Abstract Text Objectives: While several investigators have identified methods for recruitment of older adults into research studies, relatively little attention has focused on methods that community-based service providers can use to identify nutritional and functional risk among non-participants. This study evaluates the feasibility of a telephone-administered nutritional and functional risk screen of rural older adults. Methods: Mailed personalized letter followed by telephone contact and contemporaneous interview of a random sample, ages 60+, selected from Voter Registration list. The 67-question interview included General Health, Eating Habits, Living Environment, and Functional Status. Results: 152 (6% black) completed interviews, which is 76% of those contacted. 12% reported an unintentional weight loss, 44% taking ³ 3 prescription medications/day, 66% with ³ 2 chronic conditions, and 49% depressed. 19% live alone and 17% were concerned with home security. 33% reported difficulty with at least 1 ADL/IADL and 14% with at least 3. Matching questions with NSI Checklist, 47% were Moderate/High Nutritional Risk. Of potential respondents, 45% lacked an operating telephone, with blacks more likely than whites. Conclusions: Affirms the use of telephone-administered comprehensive screening to determine nutritional and functional risk among older adults residing in geographically dispersed rural areas. Identifies large proportion of randomly selected older adults to be potentially at-risk for poor nutritional and functional status. Exploration of alternative methods is needed to target individuals without a telephone.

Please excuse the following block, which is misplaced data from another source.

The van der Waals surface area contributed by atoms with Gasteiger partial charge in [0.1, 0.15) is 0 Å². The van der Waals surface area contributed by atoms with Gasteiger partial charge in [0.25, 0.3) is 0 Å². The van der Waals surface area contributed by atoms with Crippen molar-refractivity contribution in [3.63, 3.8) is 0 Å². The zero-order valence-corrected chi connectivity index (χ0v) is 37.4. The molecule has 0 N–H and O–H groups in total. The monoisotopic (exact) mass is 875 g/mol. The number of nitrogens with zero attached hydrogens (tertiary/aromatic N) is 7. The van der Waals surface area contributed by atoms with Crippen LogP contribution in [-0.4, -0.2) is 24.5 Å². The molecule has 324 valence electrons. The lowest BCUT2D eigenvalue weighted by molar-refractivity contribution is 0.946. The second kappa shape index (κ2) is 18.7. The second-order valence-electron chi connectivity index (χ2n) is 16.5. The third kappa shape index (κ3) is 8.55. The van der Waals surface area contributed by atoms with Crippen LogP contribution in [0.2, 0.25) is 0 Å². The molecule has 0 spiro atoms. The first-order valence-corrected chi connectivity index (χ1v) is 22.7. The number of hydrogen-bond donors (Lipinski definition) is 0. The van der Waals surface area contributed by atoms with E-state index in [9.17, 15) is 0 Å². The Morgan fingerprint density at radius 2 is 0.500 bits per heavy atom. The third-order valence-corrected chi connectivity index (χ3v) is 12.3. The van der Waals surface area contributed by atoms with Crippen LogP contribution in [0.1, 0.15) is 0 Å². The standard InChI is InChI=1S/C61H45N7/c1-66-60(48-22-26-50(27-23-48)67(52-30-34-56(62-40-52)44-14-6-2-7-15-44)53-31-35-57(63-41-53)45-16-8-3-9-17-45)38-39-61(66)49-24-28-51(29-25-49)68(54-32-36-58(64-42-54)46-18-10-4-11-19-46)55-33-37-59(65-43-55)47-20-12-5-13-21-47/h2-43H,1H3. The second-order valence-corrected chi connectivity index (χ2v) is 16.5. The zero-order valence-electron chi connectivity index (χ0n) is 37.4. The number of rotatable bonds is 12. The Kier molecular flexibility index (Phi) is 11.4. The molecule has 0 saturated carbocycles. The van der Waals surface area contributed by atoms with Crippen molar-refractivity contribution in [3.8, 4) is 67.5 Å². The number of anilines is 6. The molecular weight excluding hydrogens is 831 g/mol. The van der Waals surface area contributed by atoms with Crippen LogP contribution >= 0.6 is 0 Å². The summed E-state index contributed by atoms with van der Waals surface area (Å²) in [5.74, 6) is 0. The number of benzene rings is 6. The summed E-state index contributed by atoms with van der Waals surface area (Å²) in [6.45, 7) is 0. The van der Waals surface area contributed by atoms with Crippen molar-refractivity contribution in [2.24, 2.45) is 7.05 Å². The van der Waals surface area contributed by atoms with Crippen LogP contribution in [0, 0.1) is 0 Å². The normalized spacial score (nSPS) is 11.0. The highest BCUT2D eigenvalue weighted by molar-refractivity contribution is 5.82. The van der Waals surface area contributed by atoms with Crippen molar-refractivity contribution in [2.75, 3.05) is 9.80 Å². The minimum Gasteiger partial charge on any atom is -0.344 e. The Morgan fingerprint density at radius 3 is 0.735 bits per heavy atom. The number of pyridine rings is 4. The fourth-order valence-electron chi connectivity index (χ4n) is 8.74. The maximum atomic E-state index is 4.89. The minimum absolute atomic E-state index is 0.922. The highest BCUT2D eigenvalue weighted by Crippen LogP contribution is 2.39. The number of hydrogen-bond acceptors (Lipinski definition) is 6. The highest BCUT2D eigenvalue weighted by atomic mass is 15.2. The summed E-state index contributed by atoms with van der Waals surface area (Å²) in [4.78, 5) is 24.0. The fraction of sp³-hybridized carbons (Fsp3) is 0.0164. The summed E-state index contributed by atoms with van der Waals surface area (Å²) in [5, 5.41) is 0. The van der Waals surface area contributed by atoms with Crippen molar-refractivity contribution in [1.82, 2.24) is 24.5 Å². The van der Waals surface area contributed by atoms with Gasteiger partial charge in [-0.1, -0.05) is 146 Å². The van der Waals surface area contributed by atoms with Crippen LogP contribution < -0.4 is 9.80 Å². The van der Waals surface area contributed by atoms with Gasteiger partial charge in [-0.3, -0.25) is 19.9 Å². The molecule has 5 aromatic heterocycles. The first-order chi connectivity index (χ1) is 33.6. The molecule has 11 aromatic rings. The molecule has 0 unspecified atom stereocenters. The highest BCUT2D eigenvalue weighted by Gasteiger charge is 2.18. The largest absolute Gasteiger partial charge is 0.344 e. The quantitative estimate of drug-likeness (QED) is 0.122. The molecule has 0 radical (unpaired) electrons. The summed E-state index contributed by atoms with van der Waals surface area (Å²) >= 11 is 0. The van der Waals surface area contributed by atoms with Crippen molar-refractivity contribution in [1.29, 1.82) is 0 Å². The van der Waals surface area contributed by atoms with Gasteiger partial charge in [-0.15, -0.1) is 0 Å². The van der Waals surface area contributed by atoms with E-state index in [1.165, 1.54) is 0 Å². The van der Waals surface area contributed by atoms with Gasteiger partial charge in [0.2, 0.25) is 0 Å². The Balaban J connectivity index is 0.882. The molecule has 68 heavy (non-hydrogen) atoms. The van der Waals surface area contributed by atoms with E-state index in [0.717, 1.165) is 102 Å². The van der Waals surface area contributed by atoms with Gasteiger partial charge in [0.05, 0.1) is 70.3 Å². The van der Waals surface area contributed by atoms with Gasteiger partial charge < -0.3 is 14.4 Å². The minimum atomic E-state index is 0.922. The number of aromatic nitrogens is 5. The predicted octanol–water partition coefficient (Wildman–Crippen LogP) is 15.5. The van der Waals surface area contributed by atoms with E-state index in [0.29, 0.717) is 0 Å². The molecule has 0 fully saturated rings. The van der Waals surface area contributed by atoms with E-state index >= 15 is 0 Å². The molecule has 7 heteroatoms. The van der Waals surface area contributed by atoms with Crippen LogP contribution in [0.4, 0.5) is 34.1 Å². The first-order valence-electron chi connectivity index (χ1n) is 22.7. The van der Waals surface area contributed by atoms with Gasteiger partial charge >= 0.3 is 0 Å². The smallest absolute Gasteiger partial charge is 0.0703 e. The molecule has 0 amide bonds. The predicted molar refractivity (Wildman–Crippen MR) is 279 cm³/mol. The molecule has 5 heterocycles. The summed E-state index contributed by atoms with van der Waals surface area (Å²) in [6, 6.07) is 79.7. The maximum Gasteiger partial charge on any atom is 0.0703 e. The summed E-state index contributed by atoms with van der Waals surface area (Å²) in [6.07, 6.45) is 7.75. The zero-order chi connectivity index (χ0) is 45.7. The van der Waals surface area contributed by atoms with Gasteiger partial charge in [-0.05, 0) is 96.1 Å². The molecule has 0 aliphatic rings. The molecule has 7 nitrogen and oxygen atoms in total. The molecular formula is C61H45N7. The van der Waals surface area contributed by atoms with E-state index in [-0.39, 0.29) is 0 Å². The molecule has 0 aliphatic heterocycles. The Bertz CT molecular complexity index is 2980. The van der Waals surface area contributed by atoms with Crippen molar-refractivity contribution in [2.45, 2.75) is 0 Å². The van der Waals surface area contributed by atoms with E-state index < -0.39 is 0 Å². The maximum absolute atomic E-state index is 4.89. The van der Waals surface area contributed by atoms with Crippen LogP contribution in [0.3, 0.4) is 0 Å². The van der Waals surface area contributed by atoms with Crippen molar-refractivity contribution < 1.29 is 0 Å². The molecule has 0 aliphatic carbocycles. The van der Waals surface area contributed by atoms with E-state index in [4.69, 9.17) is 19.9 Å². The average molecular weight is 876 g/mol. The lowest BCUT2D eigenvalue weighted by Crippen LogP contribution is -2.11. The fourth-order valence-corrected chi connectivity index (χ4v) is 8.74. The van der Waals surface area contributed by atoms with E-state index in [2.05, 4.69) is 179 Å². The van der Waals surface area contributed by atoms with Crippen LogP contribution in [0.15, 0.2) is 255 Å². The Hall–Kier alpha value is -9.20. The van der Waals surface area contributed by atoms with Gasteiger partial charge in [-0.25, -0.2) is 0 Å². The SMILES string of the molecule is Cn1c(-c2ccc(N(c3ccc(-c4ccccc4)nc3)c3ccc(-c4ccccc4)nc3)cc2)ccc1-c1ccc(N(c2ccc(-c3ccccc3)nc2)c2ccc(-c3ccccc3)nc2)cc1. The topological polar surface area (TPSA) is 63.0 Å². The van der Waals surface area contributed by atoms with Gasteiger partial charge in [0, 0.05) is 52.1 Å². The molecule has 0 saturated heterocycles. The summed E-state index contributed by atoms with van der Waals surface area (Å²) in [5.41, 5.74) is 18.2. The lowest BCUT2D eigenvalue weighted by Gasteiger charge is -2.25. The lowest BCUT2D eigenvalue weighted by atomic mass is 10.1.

Learning Objectives: To evaluate the feasibility of conducting comprehensive telephone screening of older adults who live in rural areas
Keywords: Nutrition, Assessments
Presenting author's disclosure statement:
Organization/institution whose products or services will be discussed: None
I do not have any significant financial interest/arrangement or affiliation with any organization/institution whose products or services are being discussed in this session.
The 128th Annual Meeting of APHA